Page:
“Those are my principles, and if you don’t like them… well, I have others.” (Groucho Marx).

It is clear that on this view of technology and ethics (as a science of principles and values) there is a serious mismatch. Judging tomorrows tools by the standards of yesteryear doesn’t really work. Hence, the continuing need for applied ethics, for translating general principles into concrete, specific, applicable policies. Now, after each breakthrough discovery or disruptive technology there follows a discussion of societal impact, ethical concerns, and policymaking. There are two risks in this process: that we reinvent the ethical wheel every time we reinvent the technical wheel, crafting ad hoc policies and guidelines for every new piece of equipment, and that the ethical discussion lags further and further behind the progress of science.

{

Future Shock

New discoveries, new technologies, new social arrangements in the external world erupt into our lives in the form of increased turnover rates

‘shorter and shorter relational durations’

They force a faster and faster pace of daily life

They demand a new level of adaptability.

And they set the stage for that potentially devastating social illness

Alvin Toffler

The massive injection of speed and novelty into the fabric of society will force us not merely to cope more rapidly with familiar situations, events and moral dilemmas, but to cope at a progressively faster rate with situations that are, for us, decidedly unfamiliar, “first-time” situations, strange, irregular, unpredictable

(Toffler, Future Shock)

Ethics, societal acceptance, political decision making, etc. lag behind, because the process is time consuming if done right. It is perhaps tedious, but it needs to be thorough. Consultations need to be held with experts, multiple drafts seeking feedback from politics, industry, science, and the public. However, at the same time also multiple countries, businesses, research agencies, consultancies, etc. are engaging in the same process, drafting their own sets of guidelines. And while these processes are ongoing, of course a number of new breakthroughs are made, providing new cases to be covered, new unforeseen applications, etc. Not to mention that even if it is all done by the book and turns out as intended, this is often just about one specific set of technologies and cannot cover all possible interactions with other breakthroughs. For instance, big data, machine learning, AI seem to have endless applications: in surveillance as well as art history, in protein folding as well as automating court rulings, and so on. It can combine with technological breakthroughs in other fields: in medicine, robotics, machine translation, etc. Do we need separate policies and guidelines for each and every one of those myriad applications? Can we expect everything to be covered by some general principles set in stone for all time? Or will these be inevitably broken by the next innovation?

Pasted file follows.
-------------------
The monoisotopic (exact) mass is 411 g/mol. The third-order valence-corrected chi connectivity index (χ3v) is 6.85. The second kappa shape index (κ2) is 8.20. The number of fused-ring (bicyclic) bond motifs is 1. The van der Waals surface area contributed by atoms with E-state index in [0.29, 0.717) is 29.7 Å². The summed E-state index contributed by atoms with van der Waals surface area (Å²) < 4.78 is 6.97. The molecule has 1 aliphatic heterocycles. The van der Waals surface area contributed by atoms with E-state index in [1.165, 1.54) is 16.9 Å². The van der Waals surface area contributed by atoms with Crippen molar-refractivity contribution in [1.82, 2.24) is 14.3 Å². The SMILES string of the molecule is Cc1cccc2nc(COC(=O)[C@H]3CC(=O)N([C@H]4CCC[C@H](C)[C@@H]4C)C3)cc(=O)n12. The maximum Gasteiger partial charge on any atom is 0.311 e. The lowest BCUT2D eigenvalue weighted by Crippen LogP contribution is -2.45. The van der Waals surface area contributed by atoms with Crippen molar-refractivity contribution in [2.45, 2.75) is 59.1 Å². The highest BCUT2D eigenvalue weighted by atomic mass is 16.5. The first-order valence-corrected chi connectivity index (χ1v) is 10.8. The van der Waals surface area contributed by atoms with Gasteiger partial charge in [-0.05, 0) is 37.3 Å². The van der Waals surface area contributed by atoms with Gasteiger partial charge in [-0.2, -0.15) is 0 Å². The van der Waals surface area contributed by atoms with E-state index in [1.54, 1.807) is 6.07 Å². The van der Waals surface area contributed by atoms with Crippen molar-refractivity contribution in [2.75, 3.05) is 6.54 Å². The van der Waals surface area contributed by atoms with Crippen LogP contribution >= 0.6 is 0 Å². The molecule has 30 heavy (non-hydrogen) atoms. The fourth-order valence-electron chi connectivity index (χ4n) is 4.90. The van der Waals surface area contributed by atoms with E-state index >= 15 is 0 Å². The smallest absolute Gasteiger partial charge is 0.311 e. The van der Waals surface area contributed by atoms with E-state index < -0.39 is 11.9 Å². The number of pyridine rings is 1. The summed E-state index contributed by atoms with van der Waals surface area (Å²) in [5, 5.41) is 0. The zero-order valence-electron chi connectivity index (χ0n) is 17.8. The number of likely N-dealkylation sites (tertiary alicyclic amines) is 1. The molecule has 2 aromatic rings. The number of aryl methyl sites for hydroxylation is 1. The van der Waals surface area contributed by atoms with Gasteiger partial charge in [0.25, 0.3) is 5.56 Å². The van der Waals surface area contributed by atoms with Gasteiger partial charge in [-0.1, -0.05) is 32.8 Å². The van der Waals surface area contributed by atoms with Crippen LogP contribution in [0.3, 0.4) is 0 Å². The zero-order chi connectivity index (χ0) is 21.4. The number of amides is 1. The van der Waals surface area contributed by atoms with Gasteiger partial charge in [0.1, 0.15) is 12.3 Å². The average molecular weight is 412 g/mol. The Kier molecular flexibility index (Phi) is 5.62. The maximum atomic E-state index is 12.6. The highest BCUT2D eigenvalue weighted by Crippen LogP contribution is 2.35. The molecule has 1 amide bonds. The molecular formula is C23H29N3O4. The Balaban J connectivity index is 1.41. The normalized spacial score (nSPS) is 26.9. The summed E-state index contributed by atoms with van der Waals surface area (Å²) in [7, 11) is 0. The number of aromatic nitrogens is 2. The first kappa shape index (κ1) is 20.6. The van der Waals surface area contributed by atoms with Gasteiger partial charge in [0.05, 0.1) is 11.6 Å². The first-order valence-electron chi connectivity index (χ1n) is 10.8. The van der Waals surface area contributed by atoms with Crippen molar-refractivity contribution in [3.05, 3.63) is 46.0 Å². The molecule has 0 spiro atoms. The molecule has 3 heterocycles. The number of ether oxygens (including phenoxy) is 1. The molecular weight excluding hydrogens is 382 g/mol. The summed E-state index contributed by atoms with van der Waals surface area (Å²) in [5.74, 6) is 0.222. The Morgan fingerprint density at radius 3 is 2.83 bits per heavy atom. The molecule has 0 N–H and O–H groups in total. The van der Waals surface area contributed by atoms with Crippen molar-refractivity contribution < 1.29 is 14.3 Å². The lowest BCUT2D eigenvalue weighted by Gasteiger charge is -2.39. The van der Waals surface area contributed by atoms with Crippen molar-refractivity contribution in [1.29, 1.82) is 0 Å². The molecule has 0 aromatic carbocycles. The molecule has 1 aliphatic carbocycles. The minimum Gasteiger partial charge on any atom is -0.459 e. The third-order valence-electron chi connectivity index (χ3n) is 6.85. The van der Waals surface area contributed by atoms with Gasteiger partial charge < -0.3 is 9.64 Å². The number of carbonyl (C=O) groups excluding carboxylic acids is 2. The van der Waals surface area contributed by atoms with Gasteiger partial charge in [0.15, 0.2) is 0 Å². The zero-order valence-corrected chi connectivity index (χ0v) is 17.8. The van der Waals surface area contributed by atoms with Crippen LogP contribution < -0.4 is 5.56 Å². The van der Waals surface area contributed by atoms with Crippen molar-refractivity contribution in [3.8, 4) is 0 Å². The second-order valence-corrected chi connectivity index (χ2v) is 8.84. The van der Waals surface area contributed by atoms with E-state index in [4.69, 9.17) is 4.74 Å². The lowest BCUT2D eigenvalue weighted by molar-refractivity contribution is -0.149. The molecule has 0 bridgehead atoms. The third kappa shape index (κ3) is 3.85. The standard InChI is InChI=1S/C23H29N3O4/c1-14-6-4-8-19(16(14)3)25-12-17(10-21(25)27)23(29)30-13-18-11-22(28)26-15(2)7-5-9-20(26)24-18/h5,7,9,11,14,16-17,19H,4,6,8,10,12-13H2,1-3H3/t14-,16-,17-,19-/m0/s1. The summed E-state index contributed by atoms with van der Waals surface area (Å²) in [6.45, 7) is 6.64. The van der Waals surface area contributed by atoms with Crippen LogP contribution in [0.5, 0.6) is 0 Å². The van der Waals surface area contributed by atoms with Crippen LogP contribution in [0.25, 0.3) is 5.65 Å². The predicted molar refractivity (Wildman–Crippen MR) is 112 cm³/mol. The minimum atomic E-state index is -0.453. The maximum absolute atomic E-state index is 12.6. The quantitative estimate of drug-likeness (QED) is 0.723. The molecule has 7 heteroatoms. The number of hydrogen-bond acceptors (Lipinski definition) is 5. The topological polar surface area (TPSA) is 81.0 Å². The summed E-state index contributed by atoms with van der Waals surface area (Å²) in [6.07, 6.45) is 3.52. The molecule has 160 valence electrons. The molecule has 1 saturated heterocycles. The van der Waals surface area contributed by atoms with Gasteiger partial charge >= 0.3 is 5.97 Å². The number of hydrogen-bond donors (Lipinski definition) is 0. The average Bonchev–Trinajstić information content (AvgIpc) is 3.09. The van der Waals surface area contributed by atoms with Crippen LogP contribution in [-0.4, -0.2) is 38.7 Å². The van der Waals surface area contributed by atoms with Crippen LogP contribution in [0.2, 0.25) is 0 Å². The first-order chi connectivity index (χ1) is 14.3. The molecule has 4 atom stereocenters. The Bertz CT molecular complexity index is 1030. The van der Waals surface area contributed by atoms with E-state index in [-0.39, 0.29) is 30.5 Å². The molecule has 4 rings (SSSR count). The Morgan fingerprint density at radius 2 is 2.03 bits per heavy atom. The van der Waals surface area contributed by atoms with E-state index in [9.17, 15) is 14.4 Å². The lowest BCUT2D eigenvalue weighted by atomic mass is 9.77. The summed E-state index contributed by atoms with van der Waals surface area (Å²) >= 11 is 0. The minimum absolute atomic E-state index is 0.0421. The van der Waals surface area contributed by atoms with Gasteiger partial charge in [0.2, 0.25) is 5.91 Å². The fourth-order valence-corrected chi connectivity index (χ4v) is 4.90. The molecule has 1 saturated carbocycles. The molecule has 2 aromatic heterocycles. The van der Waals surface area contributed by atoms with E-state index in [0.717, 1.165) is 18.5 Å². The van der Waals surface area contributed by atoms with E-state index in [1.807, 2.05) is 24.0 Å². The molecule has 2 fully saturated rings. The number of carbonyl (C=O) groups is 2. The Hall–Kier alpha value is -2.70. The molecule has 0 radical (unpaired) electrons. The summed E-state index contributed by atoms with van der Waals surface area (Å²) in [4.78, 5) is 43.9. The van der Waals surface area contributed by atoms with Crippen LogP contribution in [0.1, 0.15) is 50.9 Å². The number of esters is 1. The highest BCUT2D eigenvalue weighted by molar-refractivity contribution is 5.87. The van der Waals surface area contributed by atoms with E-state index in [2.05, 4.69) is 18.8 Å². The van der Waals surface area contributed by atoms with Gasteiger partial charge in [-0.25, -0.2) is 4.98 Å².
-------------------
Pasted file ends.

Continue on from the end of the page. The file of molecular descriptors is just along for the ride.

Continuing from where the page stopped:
“Value turnover is now faster than ever before in history. While in the past a man growing up in a society could expect that its public value system would remain largely unchanged in his lifetime, no such assumption is warranted today.”

(Toffler, Future Shock)

This reactive approach risks to always lag behind and become dispersive and inconsistent. Being often forced to focus on the shiniest new thing by public or politics, ethical reflection ends up focusing on narrow case studies, which cannot always be easily translated to the broader field situations. The literature on the topic speaks about a “vacuum” between ethics and technology.
This vacuum is not only conceptual, but also a power vacuum: who is responsible for filling it?
Who has the authority to fill it?
Which role should be played by all the various actors involved?
Should politics impose regulations, businesses self-regulate, or will users and consumers end up as guinea pigs?